I’m in a Panera Bread, which isn’t new for me, but this is one that I haven’t visited before: in Antioch, California, which is east of El Cerrito, which is in turn north of Berkeley but not on the other side of San Francisco Bay.
This would be an awfully long way to drive if my goal had been just to end up at a Panera, but as usual with me, the real goal was to see places I haven’t seen much of before—and the actual destination was El Cerrito, and a locally famous bakery-restaurant there called Fat Apple’s.
If you’re an SF Bay Area type, you’ve probably heard of the Original Pancake House. If you took that place, put it in a more interesting building, lowered the prices, and made it a full restaurant instead of a breakfast joint, and with a great bakery, you’d have Fat Apple’s. It’s hard to say if the food was better, but it was at least the equal. The coffee’s definitely better. And the general competence and politeness of the staff is much better than any visit of mine to the Pancake House. I didn’t get to try the olallieberry pie, which is said to be great. (Just now I looked up what the hell an olallieberry is: “approximately two-thirds blackberry and one-third red raspberry.”)
El Cerrito was an interesting little town, from what I saw of it. Not picturesque, but… the best word might be comfortable. A working-class town. If you live in the million-plus-dollar Berkeley Hills, your Latina housekeeper lives in El Cerrito. I drove around a little bit there, including checking out the one coffee house I learned of in the area with free wi-fi. That coffee house closed at 4pm, though (possibly earlier than I’d leave if I ended up camping out there), so: on to Antioch, and to the Panera I’d also known was there. There’s a Panera in Fremont, too, which was both closer and on the way back home, but I’d never been to Antioch, which made the choice inevitable.
Antioch is about 30 miles to the east; El Cerrito is right off I-80, along the east side of San Francisco Bay, but Antioch is well past I-680, off California Highway 4. The landscape is what I’m coming to think of as classic East Bay—low rolling hills covered with brown grass (although it’ll turn green by mid-winter, and stay green through spring), dotted with oak trees, evergreens and sycamores. This area is fairly industrial, but actually somewhat prettier than El Cerrito is.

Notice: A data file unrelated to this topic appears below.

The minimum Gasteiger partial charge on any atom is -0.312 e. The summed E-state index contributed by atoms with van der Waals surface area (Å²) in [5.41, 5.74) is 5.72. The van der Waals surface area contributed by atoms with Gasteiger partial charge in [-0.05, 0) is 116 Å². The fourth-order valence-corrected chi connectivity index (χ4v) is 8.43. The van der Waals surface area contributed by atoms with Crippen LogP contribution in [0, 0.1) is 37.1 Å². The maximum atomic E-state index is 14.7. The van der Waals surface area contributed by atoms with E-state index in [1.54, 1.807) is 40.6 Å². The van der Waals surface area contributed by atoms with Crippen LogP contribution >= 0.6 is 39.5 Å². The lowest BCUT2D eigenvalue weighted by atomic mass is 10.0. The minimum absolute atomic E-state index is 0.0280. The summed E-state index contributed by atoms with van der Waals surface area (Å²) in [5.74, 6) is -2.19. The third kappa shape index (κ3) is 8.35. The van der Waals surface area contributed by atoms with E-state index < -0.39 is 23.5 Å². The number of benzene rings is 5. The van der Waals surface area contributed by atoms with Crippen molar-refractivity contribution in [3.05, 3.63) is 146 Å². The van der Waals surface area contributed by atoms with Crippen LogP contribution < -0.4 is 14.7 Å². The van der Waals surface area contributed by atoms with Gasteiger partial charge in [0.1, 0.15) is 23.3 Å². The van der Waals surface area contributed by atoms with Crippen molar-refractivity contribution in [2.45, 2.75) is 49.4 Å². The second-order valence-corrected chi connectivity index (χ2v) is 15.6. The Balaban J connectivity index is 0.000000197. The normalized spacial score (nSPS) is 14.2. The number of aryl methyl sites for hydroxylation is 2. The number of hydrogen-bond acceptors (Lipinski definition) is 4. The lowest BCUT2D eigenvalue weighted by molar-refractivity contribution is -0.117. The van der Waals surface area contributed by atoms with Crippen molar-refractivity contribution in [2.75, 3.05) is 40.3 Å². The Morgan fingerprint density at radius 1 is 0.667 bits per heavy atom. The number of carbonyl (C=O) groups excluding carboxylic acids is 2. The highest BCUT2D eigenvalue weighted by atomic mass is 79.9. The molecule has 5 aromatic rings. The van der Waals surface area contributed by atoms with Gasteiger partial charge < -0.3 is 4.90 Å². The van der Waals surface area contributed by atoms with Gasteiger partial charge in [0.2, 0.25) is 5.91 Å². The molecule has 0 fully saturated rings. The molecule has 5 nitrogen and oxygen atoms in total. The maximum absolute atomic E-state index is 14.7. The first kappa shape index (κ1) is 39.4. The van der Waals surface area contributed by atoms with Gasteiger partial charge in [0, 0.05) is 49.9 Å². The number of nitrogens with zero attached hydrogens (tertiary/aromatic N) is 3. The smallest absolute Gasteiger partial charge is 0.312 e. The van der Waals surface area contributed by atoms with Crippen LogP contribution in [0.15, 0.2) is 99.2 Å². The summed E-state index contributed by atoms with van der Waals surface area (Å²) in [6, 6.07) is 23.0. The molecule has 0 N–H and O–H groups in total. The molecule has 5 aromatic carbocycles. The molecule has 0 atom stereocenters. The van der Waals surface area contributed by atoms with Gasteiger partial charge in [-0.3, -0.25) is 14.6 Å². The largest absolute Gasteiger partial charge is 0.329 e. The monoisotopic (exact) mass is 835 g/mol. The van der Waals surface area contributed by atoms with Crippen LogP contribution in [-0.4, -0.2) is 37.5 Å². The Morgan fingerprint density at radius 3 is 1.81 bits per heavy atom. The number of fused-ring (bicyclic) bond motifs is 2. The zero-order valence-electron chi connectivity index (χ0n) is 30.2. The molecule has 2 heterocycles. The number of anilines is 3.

This particular area isn’t industrial; it’s brand-new suburbia. It reminds me a bit of some areas just east of Sacramento, around where a friend there lives. This area is a little prettier, I’d say—hillier (although not much), more trees (although it’s still pretty open). It’s the sort of place I drive through and think I could live here, then remind myself that a 60-mile commute each way would be less than desirable. I’m still perversely tempted to look at apartments in this little subdivision area just to see what the prices are like. (My guess is that they’ll be in the $850/month range for one bedrooms, about $200 a month less than comparable apartments San Jose.)
I’d come here in part with the idea of getting some writing/programming work done; I’ve noticed I tend to work better in settings like this. I’d also come here with the idea of helping a couple friends contemplating serious changes in their life brainstorm the least painful ways to manage this; while I’ve been in touch with them on the drive here, by the time I got here, both of them have gone offline, which makes this a bit trickier. So, I may work on other projects here for a bit, and may explore suburbia a bit. If I stay out here a few more hours, I’ll be deciding what to do for dinner in the area, too. I did pass by a brewpub somewhere back there…